More and more frequently it seems that stories of minors getting body art are turning up in the news. Sometimes it's a piercing, sometimes it's a tattoo but almost always there's an angry parent, a rebellious teenager and a cadre of lawyers involved. Can these situations be avoided? Are the rules there for a reason? And does the person truly at fault get the blame?
First of all, age limits or restrictions for piercing and body art really do exist for good reasons. In the United States, young adults reach the age of legal majority when they turn 18. Most often this coincides with the last year of mandatory school education, aka high school. This signals they are now considered adults who are entirely responsible for their own legal decisions and actions. It's also a point in time when most of them have gone through the majority of puberty, where the body changes and takes on secondary characteristics and achieves physical maturity as well.
As body art has grown in popularity, so has the desire or even the demands of teens to pursue it. Like just about anything else young people see adults do, they want to do it too. However, the teen years and the effects of puberty and social differentiation often plays havoc on the decision-making process. It's the time in a young person's life when their tastes and preferences change the most, with the least rhyme or reason behind it. It's when young people are supposed to make mistakes so they can learn, and then not repeat them as adults, nor have to live with them for the rest of their lives (hopefully).
Almost universally, the United States has adopted guidelines that forbids the practice of body art on minors, and only in some instances is it permitted with the permission of a minor's legal guardian. However, teens have been quite adept at trying to skirt these rules. When the first piercing age limits were imposed, many late-age teens brought along older siblings, boyfriends or other adults to have someone to provide permission. Now, many states have banned any underage piercing, even with mom or dad's permission and if they do allow it, the teen and parents had better be prepared to show appropriate legal ID that confirms relation or legal guardianship.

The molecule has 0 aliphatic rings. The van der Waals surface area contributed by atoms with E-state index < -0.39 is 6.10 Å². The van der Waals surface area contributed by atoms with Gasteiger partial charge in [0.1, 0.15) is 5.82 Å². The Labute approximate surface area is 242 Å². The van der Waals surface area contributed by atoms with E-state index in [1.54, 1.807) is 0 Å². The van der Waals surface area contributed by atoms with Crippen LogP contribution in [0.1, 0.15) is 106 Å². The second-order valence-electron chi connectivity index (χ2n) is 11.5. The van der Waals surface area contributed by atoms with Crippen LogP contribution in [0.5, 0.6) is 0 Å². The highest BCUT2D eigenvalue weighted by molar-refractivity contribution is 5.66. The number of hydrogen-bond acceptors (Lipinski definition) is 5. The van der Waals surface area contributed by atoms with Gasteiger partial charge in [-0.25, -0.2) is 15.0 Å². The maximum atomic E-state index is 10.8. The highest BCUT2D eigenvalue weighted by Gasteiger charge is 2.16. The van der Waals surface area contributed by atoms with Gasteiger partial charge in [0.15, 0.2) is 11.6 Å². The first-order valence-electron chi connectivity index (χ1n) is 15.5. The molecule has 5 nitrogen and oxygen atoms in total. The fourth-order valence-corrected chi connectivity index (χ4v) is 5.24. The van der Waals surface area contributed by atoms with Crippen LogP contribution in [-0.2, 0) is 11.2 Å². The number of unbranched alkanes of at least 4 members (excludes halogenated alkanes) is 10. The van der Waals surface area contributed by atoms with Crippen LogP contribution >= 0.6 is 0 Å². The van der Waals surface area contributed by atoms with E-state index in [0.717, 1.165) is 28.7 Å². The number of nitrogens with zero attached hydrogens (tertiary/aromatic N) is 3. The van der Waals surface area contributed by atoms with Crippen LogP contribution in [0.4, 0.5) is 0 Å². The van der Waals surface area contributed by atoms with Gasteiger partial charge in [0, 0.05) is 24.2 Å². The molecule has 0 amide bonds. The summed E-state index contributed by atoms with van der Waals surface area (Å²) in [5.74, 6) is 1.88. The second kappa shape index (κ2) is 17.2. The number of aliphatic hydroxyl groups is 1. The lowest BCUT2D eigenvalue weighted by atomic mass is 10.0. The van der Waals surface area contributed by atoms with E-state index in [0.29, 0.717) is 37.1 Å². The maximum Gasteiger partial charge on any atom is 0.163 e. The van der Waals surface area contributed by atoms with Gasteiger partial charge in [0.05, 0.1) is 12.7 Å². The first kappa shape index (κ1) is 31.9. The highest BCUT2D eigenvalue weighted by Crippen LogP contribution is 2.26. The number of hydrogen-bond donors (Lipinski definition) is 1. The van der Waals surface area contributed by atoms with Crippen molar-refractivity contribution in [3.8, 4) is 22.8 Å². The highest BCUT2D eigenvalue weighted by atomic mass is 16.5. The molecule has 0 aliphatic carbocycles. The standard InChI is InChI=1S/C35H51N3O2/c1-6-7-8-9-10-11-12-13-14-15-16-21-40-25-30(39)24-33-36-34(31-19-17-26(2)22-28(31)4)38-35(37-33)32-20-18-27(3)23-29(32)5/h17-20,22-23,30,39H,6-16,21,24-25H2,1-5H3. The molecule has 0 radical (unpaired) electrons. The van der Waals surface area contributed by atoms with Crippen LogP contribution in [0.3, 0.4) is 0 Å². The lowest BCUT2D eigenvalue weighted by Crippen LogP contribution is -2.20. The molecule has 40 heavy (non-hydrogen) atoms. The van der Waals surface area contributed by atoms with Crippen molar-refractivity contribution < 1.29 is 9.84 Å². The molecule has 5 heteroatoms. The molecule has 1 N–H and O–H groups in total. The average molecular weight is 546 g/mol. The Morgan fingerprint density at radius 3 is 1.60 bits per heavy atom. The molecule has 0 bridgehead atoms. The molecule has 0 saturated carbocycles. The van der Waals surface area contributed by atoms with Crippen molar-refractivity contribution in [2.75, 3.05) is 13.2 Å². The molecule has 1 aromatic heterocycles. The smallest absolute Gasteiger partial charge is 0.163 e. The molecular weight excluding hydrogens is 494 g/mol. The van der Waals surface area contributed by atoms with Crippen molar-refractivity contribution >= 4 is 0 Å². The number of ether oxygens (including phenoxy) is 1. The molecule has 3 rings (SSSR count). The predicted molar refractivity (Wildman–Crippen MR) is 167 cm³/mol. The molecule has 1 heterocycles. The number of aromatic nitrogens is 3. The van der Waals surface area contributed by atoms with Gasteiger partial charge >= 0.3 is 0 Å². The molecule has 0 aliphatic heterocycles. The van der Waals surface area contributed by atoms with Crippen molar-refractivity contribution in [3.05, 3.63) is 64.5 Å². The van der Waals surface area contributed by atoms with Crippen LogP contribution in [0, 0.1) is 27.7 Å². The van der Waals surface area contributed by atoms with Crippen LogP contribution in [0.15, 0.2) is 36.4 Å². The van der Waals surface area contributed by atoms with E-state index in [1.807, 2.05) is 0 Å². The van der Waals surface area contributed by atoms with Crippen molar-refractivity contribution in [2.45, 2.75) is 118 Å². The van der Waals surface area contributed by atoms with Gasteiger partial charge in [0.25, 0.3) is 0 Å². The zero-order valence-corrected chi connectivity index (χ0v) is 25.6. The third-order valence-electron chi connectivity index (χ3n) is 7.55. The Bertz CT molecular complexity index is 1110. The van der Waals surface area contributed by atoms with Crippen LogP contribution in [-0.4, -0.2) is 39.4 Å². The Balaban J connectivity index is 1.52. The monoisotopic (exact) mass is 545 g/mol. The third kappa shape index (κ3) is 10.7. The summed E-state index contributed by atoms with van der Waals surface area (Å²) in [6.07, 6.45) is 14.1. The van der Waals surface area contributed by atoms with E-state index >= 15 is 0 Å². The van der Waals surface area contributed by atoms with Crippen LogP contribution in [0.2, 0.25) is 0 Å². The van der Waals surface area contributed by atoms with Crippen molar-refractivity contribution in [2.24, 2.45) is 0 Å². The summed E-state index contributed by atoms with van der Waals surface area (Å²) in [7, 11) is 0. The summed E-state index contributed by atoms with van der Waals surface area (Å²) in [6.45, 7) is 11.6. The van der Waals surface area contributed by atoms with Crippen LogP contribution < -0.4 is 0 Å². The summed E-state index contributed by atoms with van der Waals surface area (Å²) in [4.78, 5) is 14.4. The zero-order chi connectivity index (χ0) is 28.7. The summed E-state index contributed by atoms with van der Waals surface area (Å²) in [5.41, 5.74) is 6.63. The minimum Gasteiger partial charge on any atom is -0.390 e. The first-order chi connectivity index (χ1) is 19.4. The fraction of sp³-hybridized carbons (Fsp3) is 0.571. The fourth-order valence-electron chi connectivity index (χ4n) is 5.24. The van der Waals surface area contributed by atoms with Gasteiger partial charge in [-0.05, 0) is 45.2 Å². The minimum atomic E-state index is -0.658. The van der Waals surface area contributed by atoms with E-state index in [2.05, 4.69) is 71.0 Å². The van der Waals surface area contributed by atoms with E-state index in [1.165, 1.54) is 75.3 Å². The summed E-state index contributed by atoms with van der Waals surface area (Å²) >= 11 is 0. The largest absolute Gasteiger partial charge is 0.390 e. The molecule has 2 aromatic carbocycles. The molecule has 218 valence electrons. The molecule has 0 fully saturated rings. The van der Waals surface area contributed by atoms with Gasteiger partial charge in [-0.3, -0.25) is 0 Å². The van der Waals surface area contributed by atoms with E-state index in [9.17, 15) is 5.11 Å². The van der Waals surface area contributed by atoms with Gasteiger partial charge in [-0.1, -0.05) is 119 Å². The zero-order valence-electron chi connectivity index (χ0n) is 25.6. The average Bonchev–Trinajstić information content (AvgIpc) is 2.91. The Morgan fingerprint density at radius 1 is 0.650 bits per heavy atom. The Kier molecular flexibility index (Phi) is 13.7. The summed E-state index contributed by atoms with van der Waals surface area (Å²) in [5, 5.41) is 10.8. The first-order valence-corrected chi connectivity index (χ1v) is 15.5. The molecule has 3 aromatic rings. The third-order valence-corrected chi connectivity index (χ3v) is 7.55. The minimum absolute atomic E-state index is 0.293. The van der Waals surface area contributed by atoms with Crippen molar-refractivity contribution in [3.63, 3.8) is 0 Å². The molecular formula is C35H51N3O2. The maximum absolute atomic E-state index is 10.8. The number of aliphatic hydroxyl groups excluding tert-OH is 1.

Admittedly there are disreputable or lazy tattooists who are trying to pay their rent who turn a blind eye, take the money and do the tattoo on an underage client. That's the number one headline you'll see for tattoo complaints. But some artist then say it's the fault of whoever was manning the counter. And some kids have gone as far as to get fake IDs. If that's the case, shouldn't the person who issued it to the youth in question be the person being sued? But what about the minor who worked so hard to deceive the adults? Shouldn't they have to bear the expense of the court costs instead of the artist they lied to?
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